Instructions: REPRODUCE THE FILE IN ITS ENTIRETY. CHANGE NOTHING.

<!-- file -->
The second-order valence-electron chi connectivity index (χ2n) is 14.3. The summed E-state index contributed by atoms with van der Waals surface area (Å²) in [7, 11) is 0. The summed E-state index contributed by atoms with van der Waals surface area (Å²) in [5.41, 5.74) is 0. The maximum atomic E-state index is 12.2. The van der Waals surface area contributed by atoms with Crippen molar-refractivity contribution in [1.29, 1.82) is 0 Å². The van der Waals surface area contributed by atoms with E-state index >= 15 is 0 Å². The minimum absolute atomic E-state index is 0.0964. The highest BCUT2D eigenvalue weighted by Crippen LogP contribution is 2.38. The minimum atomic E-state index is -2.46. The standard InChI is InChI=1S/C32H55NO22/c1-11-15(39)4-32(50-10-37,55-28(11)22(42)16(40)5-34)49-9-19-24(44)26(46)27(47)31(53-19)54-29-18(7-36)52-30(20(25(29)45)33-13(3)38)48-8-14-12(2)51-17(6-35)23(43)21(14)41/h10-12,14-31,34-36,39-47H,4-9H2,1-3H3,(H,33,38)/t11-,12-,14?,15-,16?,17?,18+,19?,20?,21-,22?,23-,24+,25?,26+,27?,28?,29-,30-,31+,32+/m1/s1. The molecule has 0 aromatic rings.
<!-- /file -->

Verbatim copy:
The second-order valence-electron chi connectivity index (χ2n) is 14.3. The summed E-state index contributed by atoms with van der Waals surface area (Å²) in [7, 11) is 0. The summed E-state index contributed by atoms with van der Waals surface area (Å²) in [5.41, 5.74) is 0. The maximum atomic E-state index is 12.2. The van der Waals surface area contributed by atoms with Crippen molar-refractivity contribution in [1.29, 1.82) is 0 Å². The van der Waals surface area contributed by atoms with E-state index >= 15 is 0 Å². The minimum absolute atomic E-state index is 0.0964. The highest BCUT2D eigenvalue weighted by Crippen LogP contribution is 2.38. The minimum atomic E-state index is -2.46. The standard InChI is InChI=1S/C32H55NO22/c1-11-15(39)4-32(50-10-37,55-28(11)22(42)16(40)5-34)49-9-19-24(44)26(46)27(47)31(53-19)54-29-18(7-36)52-30(20(25(29)45)33-13(3)38)48-8-14-12(2)51-17(6-35)23(43)21(14)41/h10-12,14-31,34-36,39-47H,4-9H2,1-3H3,(H,33,38)/t11-,12-,14?,15-,16?,17?,18+,19?,20?,21-,22?,23-,24+,25?,26+,27?,28?,29-,30-,31+,32+/m1/s1. The molecule has 0 aromatic rings.